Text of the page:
The SAM participates in many important physiological processes, such as transamination of propyl, methyl, and sulfur in plants, and is the main hub of methionine metabolism [40, 41]. The results in the present study showed that the SAM synthase gene was up-regulated by pollination. SAM can also be used as a precursor of ethylene and polyamine [42]. Moreover, polyamines with appropriate concentrations are important for pollen germination and pollen tube growth [43]. Similarly, a previous study has shown that ethylene plays a role in pollen tube growth after pollination in tobacco [44]. We infer that up-regulation of genes related to S-adenosylmethionine synthesis and metabolism induced by pollination may facilitate the synthesis of polyamines and ethylene by the stigma papilla cells, and then regulate pollen germination and pollen tube growth. Thus, it is speculated that the metabolic pathway of SAM participates in the interaction between the pollen and stigma of water lily and plays an important role in the regulation mechanism of the pollen-stigma interaction.

Cell wall organization or biogenesis is associated with low pollen-pistil compatibility during water lily breeding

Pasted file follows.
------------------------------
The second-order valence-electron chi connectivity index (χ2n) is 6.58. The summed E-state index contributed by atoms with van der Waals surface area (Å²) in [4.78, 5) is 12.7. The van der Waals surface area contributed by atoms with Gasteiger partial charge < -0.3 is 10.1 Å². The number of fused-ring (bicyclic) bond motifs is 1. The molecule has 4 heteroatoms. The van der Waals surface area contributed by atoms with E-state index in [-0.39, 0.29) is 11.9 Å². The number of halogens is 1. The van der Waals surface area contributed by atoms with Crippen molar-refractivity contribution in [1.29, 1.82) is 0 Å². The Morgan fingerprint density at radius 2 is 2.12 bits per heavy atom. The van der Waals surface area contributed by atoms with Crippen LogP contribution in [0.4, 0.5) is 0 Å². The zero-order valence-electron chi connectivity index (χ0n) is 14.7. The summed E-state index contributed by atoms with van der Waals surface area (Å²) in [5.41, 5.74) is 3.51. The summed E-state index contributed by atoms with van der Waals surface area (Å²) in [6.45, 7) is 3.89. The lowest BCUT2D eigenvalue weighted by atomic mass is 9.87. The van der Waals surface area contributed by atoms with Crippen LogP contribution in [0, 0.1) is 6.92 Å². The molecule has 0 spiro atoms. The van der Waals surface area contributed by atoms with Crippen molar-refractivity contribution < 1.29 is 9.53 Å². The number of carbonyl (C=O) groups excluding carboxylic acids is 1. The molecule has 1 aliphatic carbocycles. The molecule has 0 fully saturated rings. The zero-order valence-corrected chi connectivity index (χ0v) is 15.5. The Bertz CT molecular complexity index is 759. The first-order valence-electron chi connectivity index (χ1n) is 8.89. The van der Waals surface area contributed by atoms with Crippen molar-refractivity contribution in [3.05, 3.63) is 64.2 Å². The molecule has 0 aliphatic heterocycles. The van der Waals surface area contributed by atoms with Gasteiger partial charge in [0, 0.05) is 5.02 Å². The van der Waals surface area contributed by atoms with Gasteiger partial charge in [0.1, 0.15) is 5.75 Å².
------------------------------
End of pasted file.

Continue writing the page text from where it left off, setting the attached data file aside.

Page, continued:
During the interaction between the pollen and stigma, some enzymes in stigma papilla cells are activated and released by certain signals. These enzymes are mainly involved in modifying cell walls, such as enzymes that degrade pectin, cellulose, and hemicellulose [45,46,47]. In our study, the combined transcriptome and proteome analysis showed that many DEGs involved in cell wall tissue metabolism were found on stigma at 2 and 6 h after pollination, suggesting that genes involved in cell wall synthesis were induced by pollination. Transcriptome studies on the stigma of many species have confirmed that there are a large number of cell wall metabolism-related genes in the stigma [48,49,50], and the products of these genes may be secreted by stigma papillae to help pollen tubes penetrate the stigma. In addition, the GO annotation showed that the expression of endoglucanase involved in cellulose hydrolysis was significantly down-regulated, while beta-galactosidase and xyloglucan endotransglucosylase/hydrolase genes involved in cell wall modification were significantly up-regulated. Thus, we infer that beta-galactosidase may be involved in cellulose synthesis and cell wall elongation during cell wall metabolism of Nymphaea stigmas [51], whereas xyloglucan endotransglucosylase/hydrolase is mainly involved in cell wall reinforcement [52]. The KEGG analysis showed that the gene expression abundances involved in cutin, suberin, and wax biosynthesis were significantly increased, which resulted in cutin, suberin, and wax deposition on the cell walls of stigma cells, thereby increasing cell wall strength [53]. Significant up-regulation of key genes involved in phenylpropanoid biosynthesis further confirmed the accumulation of lignin in stigma the cell wall of water lily after pollination because suberin biosynthesis is closely related to phenylpropanoid biosynthesis [54]. We infer that the accumulation of cutin, suberin, and wax on the cell wall enhances the strength and thickness of the cell wall, thus hindering the pollen germination on the stigma. Therefore, cell wall organization or biogenesis is closely related to low pollen-pistil compatibility of Nymphaea species.